(Source: Saatchi Art — Joseph Bound, OM24OTVQ)

At times though, simply existing can be seen as transgressive. While Descartes argues that the body is subjective to the mind, Butler proposes that the mind is also sometimes subject to the body. In addition, building on previous points about how the formation of identity is a process, Butler echoes that gender and sexual identity is also ‘performed’ and reinforced by ritual. Shilling extends that while some rituals, like exercise, are seen as more “acceptable” kinds of rituals, others, like cosmetic surgery, still carry much stigma.

Moving from orientalism to post-nationalism

Along the same lines, there seem to be inequalities in the way that people are perceived across different ethnicities and geographies.

As Said proposed, representations of the Orient have been methodically crafted and reiterated, reinforcing a global inequality where the Orient is seen as exotic yet vulnerable and submissive, needing to be civilized, whereas the Occident is seen as all-powerful, progressive and the ideal to be attained.

(Source: Empty Easel — Joseph Bound, Divide)

Others though have attacked this problematic notion. Spivak has proposed that sometimes the Orient also self-orientalises, and this is done strategically for perceived benefits. Others, like Pratt, stress the need to recognize that colonisation was a two-way interaction and that colonizers similarly had their ills and fears during the process. This is not to say that all their actions were forgivable, as Fanon explains, but it is useful in recognizing that good and evil do not exist in a clear cut binary between colonizer and colonized, but rather, is a constant war cut through the heart of every person.

Being shaped by and shaping space

The moulding of identity is not merely done by persons though, as space also plays an important part in the policing and authorizing of formation and expressions of identity. With regards to sexual and gender identity, for example, Johnston & Longhurst propose that space can both mould and be moulded by the communities that inhabit it, and can both include and exclude who should be present in it.

(Source: Saatchi Art — Joseph Bounds, Sunlight Spirit)

With the innovation of technology though, the concept of ‘space’ is also changing. In the ‘Network Society’, Castells introduced the notion of the “space of flows” and “timeless time”; with the advent of new mobilities technologies, we can circumvent geographical boundaries and time restrictions, and be in multiple places at once in the virtual and reality.

Turkle reveals how such affordances have also created new opportunities for ‘multi-lifing’, specifically how creating online personas has given us new ways of exploring self-concept.

Who we are is defined by who we surround ourselves with

Not only does space play a role in the definition of ‘self’, the people in those places similarly place a pivotal part. Motivational speaker, Jim Rohn, said that “we are the average of the five people we spend the most time with”. And to a certain extent, that might be true.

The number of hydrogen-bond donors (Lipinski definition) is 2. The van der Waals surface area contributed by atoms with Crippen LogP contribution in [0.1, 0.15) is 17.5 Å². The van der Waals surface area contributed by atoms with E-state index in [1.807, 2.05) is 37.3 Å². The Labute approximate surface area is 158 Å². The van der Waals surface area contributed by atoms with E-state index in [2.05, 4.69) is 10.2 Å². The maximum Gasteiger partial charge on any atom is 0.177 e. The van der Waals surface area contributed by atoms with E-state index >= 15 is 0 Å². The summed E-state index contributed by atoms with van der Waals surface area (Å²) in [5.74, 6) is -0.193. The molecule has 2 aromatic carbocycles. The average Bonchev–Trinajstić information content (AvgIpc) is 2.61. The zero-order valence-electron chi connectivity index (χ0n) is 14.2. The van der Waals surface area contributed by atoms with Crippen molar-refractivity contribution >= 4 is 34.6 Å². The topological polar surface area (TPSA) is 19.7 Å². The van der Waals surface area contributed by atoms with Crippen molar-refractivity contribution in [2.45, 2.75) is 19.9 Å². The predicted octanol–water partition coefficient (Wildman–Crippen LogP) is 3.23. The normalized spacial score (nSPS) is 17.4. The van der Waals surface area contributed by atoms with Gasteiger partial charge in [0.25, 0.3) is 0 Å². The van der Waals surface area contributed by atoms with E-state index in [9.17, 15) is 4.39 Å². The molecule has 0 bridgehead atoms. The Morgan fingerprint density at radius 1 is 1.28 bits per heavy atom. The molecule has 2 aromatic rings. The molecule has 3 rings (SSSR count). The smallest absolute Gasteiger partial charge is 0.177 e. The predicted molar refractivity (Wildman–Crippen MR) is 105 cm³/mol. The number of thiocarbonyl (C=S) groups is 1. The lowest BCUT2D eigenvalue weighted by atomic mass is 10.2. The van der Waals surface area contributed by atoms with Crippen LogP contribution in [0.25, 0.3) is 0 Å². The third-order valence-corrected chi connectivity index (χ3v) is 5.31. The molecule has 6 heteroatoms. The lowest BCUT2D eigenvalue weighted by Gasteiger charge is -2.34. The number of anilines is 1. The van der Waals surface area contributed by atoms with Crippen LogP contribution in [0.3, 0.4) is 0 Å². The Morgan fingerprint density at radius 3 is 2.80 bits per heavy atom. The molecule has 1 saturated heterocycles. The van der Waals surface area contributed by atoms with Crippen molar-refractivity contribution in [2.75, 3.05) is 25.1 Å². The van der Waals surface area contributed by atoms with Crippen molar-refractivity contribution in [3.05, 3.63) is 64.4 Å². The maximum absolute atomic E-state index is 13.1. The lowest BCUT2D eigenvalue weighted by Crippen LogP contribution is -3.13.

(Source: Joseph Bounds — Joseph Bounds, Echo)

According to the Asch experiments, in moments of uncertainty, often our opinions might be adapted from that of the majority view due to our fear of rejection. This is especially true if we deem the group to be similar to us, since the mass media, as Price offers, signals and indicates how people belonging to a certain group should react.

Likewise, our understanding of ourselves can also be in juxtaposition to others we identify with. In Festinger’s social comparison theory, he puts forth that we often compare ourselves with others we deem to be similar to us so as to evaluate our present social standing.

Neoliberalism & the hegemony of popular media

Is the self increasingly susceptible to outside influence though? As media becomes increasingly intrusive, Turkle warns that we now have less time to reflect on the self. This can be detrimental not just to our formation of self-concept, but can also lead to a dwindling sense of empathy for others in society.

(Source: Empty Easel — Joseph Bound, Have I Found You?)

Still, media representations and interpretations of the self are not always contradictory. As Winnicott explains, there might be elements of the true self in the false self and vice versa. With regards to tourism, for example, often countries would represent themselves in a certain way, and while the image might be hyper-romanticized or caters to an Orientalist view, these representations still draw from ‘real’ things.

Overall, I hope this article gives you a good foundation and understanding that definitions of identity are not as straightforward, and that with each perspective, they reveal different elements that also deserve attention. For more cool artwork, check out Joseph Bounds.




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Carman Chew

Carman Chew

People. Culture. Places.